“I believe in the ritual of lipstick;/The sanctity of my electric guitar.”
I am at Nine Worlds today (ZOMG!), so this post is brought to you from The Past – the secret to time travel being meticulous planning.
I saw The Spoils at the New Trafalgar Theatre (according to the Internet, anyway) late in June; its run finishes tomorrow, on the 13th. So, you know, this is obviously going to be an extremely useful review.
Flippancy aside: you only really need to know one thing about The Spoils, which is that it stars, and is written by, Jesse Eisenberg of The Social Network fame.
This is by no means a bad thing; it’s just an excellent index of what kind of story this is. Eisenberg plays Ben, a twenty-something university dropout living off his parents money who claims that he’s an arthouse film creator but who rarely seems to do any actual filming. When he hears that his sort-of childhood sweetheart Sarah is marrying a random guy from school, he convinces his extremely put-upon housemate Kalyan (a Nepalese immigrant played by Kunal Nayyar of, yes, The Big Bang Theory) to invite the couple over for dinner.
Of course, this is never a good idea and does not go at all well.
So I have mixed feelings about The Spoils.
On the one hand: I think it is doing something genuinely engaging: it begins as a light (and very funny) comedy about an intelligent dickhead who wants to bring down the Man in a vague and middle-class way – until it changes, ve-e-ry slowly, and you get more and more uncomfortable as the extent of Ben’s issues becomes clear, and should you really be laughing as this guy self-destructs? but you do anyway, because everyone else is. It’s a clever piece of deconstruction, and Eisenberg is absolutely key to it: you simply can’t watch anyone else when he’s on stage. The play, I think, is something of a study in sympathy: we’re led into caring quite deeply about a hugely toxic personality, and the play is doing some thinking around worth, and what makes a human worthwhile. (Sarah is a teacher of kids in prison; Ben does pretty much nothing all day. So why do we care more about Ben than Sarah?)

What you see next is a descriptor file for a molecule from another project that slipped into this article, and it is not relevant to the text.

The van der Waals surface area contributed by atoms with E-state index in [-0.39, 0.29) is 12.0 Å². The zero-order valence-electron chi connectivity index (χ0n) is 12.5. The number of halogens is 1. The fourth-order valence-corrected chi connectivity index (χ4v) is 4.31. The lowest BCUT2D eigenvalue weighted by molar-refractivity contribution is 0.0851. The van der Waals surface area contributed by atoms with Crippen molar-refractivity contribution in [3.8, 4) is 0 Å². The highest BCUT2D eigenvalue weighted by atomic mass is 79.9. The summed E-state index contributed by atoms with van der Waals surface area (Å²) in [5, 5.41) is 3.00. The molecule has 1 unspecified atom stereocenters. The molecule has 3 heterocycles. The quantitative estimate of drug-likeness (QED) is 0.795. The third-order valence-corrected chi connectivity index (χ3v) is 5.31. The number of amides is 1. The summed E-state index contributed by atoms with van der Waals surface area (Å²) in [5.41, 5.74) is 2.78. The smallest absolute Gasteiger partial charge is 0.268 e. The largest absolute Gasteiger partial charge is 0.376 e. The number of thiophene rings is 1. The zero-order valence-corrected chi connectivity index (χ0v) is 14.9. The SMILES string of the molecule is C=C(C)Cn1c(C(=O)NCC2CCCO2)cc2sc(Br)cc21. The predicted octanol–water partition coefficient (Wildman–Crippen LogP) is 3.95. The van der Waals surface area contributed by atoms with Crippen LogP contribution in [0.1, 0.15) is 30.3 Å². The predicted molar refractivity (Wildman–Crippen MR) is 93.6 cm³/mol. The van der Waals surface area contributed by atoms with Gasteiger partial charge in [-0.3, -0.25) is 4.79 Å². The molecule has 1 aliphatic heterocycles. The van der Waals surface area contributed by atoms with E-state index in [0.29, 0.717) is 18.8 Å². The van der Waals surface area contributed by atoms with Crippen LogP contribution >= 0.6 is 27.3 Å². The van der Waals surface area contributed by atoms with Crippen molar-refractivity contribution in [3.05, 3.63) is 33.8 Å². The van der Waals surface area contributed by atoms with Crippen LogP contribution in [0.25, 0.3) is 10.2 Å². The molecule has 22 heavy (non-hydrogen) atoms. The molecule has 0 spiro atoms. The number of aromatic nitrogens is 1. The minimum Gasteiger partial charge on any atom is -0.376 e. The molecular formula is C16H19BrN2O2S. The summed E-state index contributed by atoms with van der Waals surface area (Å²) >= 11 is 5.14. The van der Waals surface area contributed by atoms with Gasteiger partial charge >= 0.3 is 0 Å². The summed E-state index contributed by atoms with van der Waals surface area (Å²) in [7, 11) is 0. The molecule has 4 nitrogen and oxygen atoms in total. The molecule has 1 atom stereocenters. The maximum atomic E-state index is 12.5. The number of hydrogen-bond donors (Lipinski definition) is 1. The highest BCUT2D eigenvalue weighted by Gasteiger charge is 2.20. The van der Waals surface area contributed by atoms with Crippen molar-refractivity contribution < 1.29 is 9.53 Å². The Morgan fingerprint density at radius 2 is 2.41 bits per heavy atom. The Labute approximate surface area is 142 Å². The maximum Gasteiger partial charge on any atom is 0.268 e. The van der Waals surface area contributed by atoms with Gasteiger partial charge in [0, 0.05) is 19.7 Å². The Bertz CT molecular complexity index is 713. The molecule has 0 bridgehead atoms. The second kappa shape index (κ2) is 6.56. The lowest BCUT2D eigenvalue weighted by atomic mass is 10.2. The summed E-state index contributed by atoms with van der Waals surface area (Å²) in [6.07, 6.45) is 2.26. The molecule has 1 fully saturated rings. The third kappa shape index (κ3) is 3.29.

Unfortunately, the play doesn’t really know what to do with the destructive energies it unleashes and explores over the course of its two acts: its ending refuses the uncomfortable nuance of the play as a whole to resolve those energies in a thoroughly conventional Hollywood ending that asks us to believe (unearned) that one choice made decades ago is enough to give a life worth. As a result, there’s a lot left unexamined in the play, not least the tensions around race and gender that raise their ugly heads in the penultimate scenes; they remain curiously and troublingly unresolved, not least because it’s the white characters – all the white characters – who gain resolution and closure while the play’s two POCs are virtually forgotten.
Don’t get me wrong: The Spoils is a hugely watchable play, almost entirely because of Eisenberg’s absolutely remarkable stage presence. But I don’t feel like it’s a particularly brave or true one.